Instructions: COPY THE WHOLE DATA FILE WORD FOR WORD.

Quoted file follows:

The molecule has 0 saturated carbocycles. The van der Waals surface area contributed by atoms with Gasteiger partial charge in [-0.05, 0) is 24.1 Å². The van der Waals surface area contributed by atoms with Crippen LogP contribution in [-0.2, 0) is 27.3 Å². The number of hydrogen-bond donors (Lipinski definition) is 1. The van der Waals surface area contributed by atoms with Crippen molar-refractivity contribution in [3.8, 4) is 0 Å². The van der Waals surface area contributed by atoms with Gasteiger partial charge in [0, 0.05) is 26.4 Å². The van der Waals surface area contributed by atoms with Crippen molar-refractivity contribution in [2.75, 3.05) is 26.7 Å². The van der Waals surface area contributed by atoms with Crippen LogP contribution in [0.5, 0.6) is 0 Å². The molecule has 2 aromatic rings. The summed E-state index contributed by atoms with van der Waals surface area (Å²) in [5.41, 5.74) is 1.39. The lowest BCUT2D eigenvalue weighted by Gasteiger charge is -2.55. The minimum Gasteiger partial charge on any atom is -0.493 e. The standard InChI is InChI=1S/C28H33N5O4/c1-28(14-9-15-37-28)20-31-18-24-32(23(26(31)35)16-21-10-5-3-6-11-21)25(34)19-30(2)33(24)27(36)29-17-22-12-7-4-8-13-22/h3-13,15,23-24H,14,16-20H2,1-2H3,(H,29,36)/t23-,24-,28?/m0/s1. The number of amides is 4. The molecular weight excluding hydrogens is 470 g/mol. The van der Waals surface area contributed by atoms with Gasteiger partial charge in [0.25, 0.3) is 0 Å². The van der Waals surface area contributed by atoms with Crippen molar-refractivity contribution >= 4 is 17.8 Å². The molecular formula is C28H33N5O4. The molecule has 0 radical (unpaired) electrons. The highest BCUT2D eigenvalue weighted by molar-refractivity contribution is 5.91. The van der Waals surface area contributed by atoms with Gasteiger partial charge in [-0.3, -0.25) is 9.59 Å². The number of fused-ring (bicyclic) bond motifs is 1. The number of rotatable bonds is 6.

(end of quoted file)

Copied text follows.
The molecule has 0 saturated carbocycles. The van der Waals surface area contributed by atoms with Gasteiger partial charge in [-0.05, 0) is 24.1 Å². The van der Waals surface area contributed by atoms with Crippen LogP contribution in [-0.2, 0) is 27.3 Å². The number of hydrogen-bond donors (Lipinski definition) is 1. The van der Waals surface area contributed by atoms with Crippen molar-refractivity contribution in [3.8, 4) is 0 Å². The van der Waals surface area contributed by atoms with Gasteiger partial charge in [0, 0.05) is 26.4 Å². The van der Waals surface area contributed by atoms with Crippen molar-refractivity contribution in [2.75, 3.05) is 26.7 Å². The van der Waals surface area contributed by atoms with Crippen LogP contribution in [0.5, 0.6) is 0 Å². The molecule has 2 aromatic rings. The summed E-state index contributed by atoms with van der Waals surface area (Å²) in [5.41, 5.74) is 1.39. The lowest BCUT2D eigenvalue weighted by Gasteiger charge is -2.55. The minimum Gasteiger partial charge on any atom is -0.493 e. The standard InChI is InChI=1S/C28H33N5O4/c1-28(14-9-15-37-28)20-31-18-24-32(23(26(31)35)16-21-10-5-3-6-11-21)25(34)19-30(2)33(24)27(36)29-17-22-12-7-4-8-13-22/h3-13,15,23-24H,14,16-20H2,1-2H3,(H,29,36)/t23-,24-,28?/m0/s1. The number of amides is 4. The molecular weight excluding hydrogens is 470 g/mol. The van der Waals surface area contributed by atoms with Gasteiger partial charge in [0.25, 0.3) is 0 Å². The van der Waals surface area contributed by atoms with Crippen molar-refractivity contribution >= 4 is 17.8 Å². The molecular formula is C28H33N5O4. The molecule has 0 radical (unpaired) electrons. The highest BCUT2D eigenvalue weighted by molar-refractivity contribution is 5.91. The van der Waals surface area contributed by atoms with Gasteiger partial charge in [-0.3, -0.25) is 9.59 Å². The number of fused-ring (bicyclic) bond motifs is 1. The number of rotatable bonds is 6.